Geoff Baker covers the Mariners for The Seattle Times. He provides daily coverage of the team throughout spring training, and during the season.
April 12, 2009 6:01 PM
Posted by Geoff Baker
The voices of reason inside the clubhouse today were pleading with folks not to go too crazy with this latest win, the sweep of the Oakland A's, or this 5-2 start to the season. But it's tough not to sense the growing excitement with this team, especially the way Erik Bedard looked today - like a second ace to go along with Felix Hernandez.
David Aardsma made things interesting in the ninth, walking Matt Holliday to put two on with two out. But then, in an epic, nine-pitch battle with Jack Cust, Aardsma refused to give in and kept throwing fastball after fastball.
Cust finally flied out to left.
"He's a good hitter, but right there I could tell that he was behind it and he wasn't catching up to it,'' Aardsma said. "That's one philosophy I've always had. No matter who it is at the plate, if they're not catching up to it, why change? If I'm throwing sliders and it's working, why throw a fastball? Why throw anything else? And right there,(catcher) Rob (Johnson) came out and said 'It's coming in real good, keep bringing it and let's see what happens from there.'''
Not all pitchers adhere to that reasoning. And many wind up paying a steep price.
"I've had plenty of times where I've gone, switched up my pitches and gotten hurt,'' Aardsma said with a chuckle. "Or made mistakes. But you know, it's not perfect but it's something I live by.''
Aardsma insisted he wasn't pitching around the dangerous Holliday after striking out Jason Giambi. After all, Holliday represented the winning run. But Aardsma also wasn't going to put a pitch in his wheelhouse.
"I wasn't trying to pitch around Holliday by any means,'' he said. "But, I did know we had an open base. Even though he's the winning run, we did have an open base. And that creates a lot more force plays in case anybody has to dive at some point. But I threw a couple of balls and at that point, why give in to him? He's too good of a hitter to give him a chance. He's a very good hitter and I don't want to give him a chance to win with a count like that.''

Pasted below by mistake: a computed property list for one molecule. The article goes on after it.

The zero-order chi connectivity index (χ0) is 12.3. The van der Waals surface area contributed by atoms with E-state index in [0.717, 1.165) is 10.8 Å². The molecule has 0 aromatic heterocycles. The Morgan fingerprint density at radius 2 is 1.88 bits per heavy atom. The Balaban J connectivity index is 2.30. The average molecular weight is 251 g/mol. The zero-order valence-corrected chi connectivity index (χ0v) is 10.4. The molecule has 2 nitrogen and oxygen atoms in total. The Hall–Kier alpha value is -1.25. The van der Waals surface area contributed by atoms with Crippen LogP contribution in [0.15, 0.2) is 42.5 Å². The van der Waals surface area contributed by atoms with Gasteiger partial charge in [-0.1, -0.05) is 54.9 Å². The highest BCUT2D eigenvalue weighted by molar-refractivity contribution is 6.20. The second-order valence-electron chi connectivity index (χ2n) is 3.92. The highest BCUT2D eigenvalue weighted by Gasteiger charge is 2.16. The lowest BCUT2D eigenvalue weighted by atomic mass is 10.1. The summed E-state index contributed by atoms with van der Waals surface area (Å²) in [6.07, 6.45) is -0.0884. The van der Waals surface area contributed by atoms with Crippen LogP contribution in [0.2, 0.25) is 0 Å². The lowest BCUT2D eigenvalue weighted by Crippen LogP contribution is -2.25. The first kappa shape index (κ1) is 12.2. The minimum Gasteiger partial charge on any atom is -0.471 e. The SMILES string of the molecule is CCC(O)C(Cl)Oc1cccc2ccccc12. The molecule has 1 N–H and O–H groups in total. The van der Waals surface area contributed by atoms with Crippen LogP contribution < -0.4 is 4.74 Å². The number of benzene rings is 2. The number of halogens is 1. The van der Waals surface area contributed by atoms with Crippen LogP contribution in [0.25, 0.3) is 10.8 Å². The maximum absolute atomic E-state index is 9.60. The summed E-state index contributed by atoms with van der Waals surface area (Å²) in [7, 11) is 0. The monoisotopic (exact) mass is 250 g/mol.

Bedard was his usual low-key, composed self, which undoubtedly helped him out on the mound as he and Cahill engaged in a tight mound duel.
"I guess there's just more intensity because everybody's trying to get on base and score the first run,'' Bedard said. "But it's really exciting.''
That it was. Mariners catcher Johnson, who has now taken two starters through eight innings, was raving about Bedard's stuff afterwards.
"He was on, man,'' he said. "He was on with every pitch. Obviously, Erik's demeanor is very relaxed. Even more so, he just looked to me like he was real comfortable.''
The key to his success at keeping hitters off
"He was able to throw his sinker to both sides of the plate,'' he said. "And then, obviously they didn't see as many curveballs thrown. And then, late in the game, they saw more curveballs and nobody could hit him. When nobody sees his curveballs right away, it makes him that much nastier after the game.''
Mariners manager Don Wakamatsu and GM Jack Zduriencik both heaped praise on Bedard, who looked like he finally arrived today -- a full year after the trade of five players to Baltimore.
"It's a long season,'' Mike Sweeney cautioned. "We're not going to get too high or too low this early. But we're playing good baseball and we've come together as a team.''
Sweeney of course, came up with a huge RBI for the second straight day against a right-handed pitcher. When the season began, it was assumed Sweeney would be primarily facing southpaws as either a platoon DH or first baseman.
But on Friday night, manager Wakamatsu let Sweeney stay in against right-handed reliever Sean Gallagher and brought home a key insurance run with a ninth-inning single. Today, Sweeney delivered the winning hit - and the game's only run - in the seventh inning when his line drive off right hander Trevor Cahill got past center fielder Rajai Davis for a double.
"Probably due to my injuries and maybe my lack of production the past couple of years, I've been relegated to mostly hitting against lefties,'' Sweeney said. "Personally, I feel just as comfortable if not more comfortable against righties.''
The wrist injury Saturday to Wladimir Balentien, who still had some swelling in his elbow area this morning and is listed as day-to-day, meant Sweeney got to play instead of having the day off as planned.
This team looked real good this entire week. With two guys looking like aces - at least right now - and a team playing as a team, there is some potential here. Let's see what this next week brings.